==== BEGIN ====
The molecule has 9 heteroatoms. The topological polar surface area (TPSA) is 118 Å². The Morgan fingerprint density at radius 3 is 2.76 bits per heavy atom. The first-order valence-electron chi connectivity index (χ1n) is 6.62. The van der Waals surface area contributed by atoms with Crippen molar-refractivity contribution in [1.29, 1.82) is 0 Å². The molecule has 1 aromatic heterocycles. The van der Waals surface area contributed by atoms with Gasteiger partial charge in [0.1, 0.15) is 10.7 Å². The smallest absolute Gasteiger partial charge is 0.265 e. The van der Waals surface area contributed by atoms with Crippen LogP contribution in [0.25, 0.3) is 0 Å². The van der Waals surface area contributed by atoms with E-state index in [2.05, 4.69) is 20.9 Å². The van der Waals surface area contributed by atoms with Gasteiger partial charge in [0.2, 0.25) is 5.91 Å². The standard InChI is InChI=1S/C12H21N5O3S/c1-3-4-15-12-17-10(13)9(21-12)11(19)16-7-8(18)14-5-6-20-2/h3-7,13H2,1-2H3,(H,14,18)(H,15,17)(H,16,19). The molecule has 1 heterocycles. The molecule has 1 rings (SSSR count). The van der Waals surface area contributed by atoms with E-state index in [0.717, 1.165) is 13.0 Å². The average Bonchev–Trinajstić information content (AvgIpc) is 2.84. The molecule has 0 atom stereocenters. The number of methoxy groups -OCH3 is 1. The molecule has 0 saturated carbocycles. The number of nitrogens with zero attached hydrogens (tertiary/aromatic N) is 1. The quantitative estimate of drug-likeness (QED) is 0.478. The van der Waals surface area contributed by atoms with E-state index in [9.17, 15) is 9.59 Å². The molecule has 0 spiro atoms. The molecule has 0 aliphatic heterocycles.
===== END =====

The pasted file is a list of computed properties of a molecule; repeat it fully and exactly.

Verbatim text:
The molecule has 9 heteroatoms. The topological polar surface area (TPSA) is 118 Å². The Morgan fingerprint density at radius 3 is 2.76 bits per heavy atom. The first-order valence-electron chi connectivity index (χ1n) is 6.62. The van der Waals surface area contributed by atoms with Crippen molar-refractivity contribution in [1.29, 1.82) is 0 Å². The molecule has 1 aromatic heterocycles. The van der Waals surface area contributed by atoms with Gasteiger partial charge in [0.1, 0.15) is 10.7 Å². The smallest absolute Gasteiger partial charge is 0.265 e. The van der Waals surface area contributed by atoms with Crippen LogP contribution in [0.25, 0.3) is 0 Å². The van der Waals surface area contributed by atoms with E-state index in [2.05, 4.69) is 20.9 Å². The van der Waals surface area contributed by atoms with Gasteiger partial charge in [0.2, 0.25) is 5.91 Å². The standard InChI is InChI=1S/C12H21N5O3S/c1-3-4-15-12-17-10(13)9(21-12)11(19)16-7-8(18)14-5-6-20-2/h3-7,13H2,1-2H3,(H,14,18)(H,15,17)(H,16,19). The molecule has 1 heterocycles. The molecule has 1 rings (SSSR count). The van der Waals surface area contributed by atoms with E-state index in [0.717, 1.165) is 13.0 Å². The average Bonchev–Trinajstić information content (AvgIpc) is 2.84. The molecule has 0 atom stereocenters. The number of methoxy groups -OCH3 is 1. The molecule has 0 saturated carbocycles. The number of nitrogens with zero attached hydrogens (tertiary/aromatic N) is 1. The quantitative estimate of drug-likeness (QED) is 0.478. The van der Waals surface area contributed by atoms with E-state index in [9.17, 15) is 9.59 Å². The molecule has 0 spiro atoms. The molecule has 0 aliphatic heterocycles.